Tunisian press under threat from terrorists and those who purport to fight terrorism
Oct.29, Tunis: Tunisia inspired the uprisings that swept across the Arab world in 2011. Today, it holds promise for achieving a stable democracy, while several of its neighbors have backtracked to brutal repression or become mired in armed conflict. The country overcame serious challenges through political compromise between secular and religious parties, facilitating the adoption of a progressive constitution in 2014 and the organization of free and fair elections. Tunisia's civil society has fought vigilantly to preserve the gains of the uprising in areas of civil, political, and human rights, including freedom of the press.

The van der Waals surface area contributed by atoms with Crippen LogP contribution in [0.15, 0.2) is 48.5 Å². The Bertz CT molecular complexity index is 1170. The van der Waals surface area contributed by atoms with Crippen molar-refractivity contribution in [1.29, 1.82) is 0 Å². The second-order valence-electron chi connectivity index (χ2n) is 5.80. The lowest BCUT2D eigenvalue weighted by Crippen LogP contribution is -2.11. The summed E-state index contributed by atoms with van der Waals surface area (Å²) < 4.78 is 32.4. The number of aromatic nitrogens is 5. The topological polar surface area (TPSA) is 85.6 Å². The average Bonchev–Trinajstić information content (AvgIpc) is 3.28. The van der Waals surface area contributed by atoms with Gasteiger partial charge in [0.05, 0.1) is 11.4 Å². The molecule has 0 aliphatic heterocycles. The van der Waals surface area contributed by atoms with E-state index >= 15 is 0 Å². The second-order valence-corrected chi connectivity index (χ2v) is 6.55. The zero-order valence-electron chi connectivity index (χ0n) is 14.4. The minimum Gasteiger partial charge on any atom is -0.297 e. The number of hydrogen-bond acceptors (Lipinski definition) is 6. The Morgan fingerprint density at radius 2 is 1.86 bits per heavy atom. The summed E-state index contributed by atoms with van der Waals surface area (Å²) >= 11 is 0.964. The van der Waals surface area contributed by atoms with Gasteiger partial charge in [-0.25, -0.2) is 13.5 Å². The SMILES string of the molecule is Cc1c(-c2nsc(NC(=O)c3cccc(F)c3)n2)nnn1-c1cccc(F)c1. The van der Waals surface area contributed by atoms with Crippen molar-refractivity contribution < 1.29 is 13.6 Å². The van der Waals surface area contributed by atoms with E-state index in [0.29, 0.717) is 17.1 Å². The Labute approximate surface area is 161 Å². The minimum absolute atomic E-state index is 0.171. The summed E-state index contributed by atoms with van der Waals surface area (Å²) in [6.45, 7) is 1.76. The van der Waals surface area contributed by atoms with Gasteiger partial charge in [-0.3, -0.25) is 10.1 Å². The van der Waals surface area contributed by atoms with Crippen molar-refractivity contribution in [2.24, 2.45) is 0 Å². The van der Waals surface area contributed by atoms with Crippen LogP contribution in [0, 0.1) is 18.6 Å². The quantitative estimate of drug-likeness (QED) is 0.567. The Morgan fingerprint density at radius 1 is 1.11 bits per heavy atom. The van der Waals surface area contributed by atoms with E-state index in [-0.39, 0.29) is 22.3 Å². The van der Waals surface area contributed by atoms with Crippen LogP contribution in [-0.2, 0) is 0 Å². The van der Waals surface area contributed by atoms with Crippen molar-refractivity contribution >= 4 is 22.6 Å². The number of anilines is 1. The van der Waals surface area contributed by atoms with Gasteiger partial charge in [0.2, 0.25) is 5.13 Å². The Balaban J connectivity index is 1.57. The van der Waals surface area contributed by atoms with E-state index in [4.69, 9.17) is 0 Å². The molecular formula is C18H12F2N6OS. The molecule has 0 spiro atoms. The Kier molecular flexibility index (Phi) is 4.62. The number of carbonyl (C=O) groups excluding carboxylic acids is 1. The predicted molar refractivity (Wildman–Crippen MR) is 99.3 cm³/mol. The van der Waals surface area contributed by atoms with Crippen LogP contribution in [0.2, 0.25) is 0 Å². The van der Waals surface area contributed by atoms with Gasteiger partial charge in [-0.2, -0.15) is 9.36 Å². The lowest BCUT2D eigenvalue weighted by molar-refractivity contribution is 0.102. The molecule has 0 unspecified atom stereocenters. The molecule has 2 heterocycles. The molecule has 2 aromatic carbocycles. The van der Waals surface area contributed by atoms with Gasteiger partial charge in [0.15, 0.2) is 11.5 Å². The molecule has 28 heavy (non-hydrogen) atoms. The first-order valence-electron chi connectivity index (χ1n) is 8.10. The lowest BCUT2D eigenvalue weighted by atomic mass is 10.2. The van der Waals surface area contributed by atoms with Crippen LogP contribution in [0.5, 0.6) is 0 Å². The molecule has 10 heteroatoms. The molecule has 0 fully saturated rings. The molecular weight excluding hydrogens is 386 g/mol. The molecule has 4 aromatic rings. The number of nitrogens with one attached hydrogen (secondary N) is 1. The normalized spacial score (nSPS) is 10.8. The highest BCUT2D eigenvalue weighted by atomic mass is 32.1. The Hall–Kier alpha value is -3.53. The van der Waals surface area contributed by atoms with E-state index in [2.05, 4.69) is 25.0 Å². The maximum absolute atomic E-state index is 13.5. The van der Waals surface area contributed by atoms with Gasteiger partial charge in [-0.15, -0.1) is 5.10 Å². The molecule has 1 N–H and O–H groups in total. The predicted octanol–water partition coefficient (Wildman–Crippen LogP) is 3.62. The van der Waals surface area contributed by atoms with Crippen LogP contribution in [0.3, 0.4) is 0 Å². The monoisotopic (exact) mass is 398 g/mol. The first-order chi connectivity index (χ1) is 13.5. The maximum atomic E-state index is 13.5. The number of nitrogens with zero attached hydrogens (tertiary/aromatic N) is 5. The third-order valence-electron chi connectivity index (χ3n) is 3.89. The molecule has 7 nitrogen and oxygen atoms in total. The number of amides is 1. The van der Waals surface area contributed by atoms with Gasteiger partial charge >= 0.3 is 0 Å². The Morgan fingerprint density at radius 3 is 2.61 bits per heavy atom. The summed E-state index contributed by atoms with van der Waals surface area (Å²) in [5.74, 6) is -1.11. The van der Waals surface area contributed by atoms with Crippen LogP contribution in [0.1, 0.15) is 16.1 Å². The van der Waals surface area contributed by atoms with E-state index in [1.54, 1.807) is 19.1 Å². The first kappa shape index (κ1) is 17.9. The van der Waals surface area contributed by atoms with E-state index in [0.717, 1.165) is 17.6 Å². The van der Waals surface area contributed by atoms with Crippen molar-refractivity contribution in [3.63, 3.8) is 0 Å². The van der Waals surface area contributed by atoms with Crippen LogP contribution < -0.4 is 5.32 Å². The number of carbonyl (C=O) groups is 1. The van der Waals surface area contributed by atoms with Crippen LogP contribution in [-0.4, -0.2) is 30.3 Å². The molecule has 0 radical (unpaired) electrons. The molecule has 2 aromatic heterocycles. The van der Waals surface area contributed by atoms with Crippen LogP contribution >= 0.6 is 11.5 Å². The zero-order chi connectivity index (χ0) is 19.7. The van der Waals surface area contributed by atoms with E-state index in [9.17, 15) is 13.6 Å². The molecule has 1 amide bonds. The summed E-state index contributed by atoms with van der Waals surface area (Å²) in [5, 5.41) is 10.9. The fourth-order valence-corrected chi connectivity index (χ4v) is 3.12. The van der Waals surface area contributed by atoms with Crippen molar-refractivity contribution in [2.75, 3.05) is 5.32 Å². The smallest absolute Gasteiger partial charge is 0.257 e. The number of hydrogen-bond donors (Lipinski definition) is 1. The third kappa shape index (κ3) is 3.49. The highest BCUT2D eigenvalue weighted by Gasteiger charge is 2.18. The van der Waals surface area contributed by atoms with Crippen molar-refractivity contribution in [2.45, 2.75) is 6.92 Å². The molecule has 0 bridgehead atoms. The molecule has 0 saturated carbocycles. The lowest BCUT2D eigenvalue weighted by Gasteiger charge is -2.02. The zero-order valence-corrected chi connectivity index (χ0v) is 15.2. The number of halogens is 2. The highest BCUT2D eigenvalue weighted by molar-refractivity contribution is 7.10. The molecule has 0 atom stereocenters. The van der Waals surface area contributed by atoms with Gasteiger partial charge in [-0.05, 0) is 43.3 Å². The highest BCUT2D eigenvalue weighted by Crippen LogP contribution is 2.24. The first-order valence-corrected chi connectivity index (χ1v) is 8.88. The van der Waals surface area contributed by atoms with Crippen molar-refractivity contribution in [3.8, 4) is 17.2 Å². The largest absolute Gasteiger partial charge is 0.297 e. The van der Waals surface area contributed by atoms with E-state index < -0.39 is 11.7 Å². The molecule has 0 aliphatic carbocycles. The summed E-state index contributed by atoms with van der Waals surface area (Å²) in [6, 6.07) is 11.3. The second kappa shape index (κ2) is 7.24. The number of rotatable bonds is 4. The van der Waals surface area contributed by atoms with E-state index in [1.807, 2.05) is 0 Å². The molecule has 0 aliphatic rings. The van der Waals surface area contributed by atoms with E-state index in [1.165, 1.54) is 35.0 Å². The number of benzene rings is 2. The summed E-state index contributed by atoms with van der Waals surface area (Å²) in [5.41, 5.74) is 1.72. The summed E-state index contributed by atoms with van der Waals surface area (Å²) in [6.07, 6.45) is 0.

But hard-won advances in press freedom have been eroded and are under further threat since two major terrorist attacks this year killed more than 60 people and increased fears over security. Since the attacks, the government—led by the secular Nidaa Tounes party, which triumphed over the religious Ennahda party in 2014 presidential and parliamentary polls—has introduced new legislation that could be abused to silence the media. Security services are sensitive to criticism, leading to legal harassment of critical journalists and even physical assaults and threats on those carrying out their reporting. Journalists are also subject to threats by Islamist extremists, leaving the press squeezed between terrorists and those who purport to fight terrorism—a common predicament for journalists globally, CPJ has found.
The Oslo Times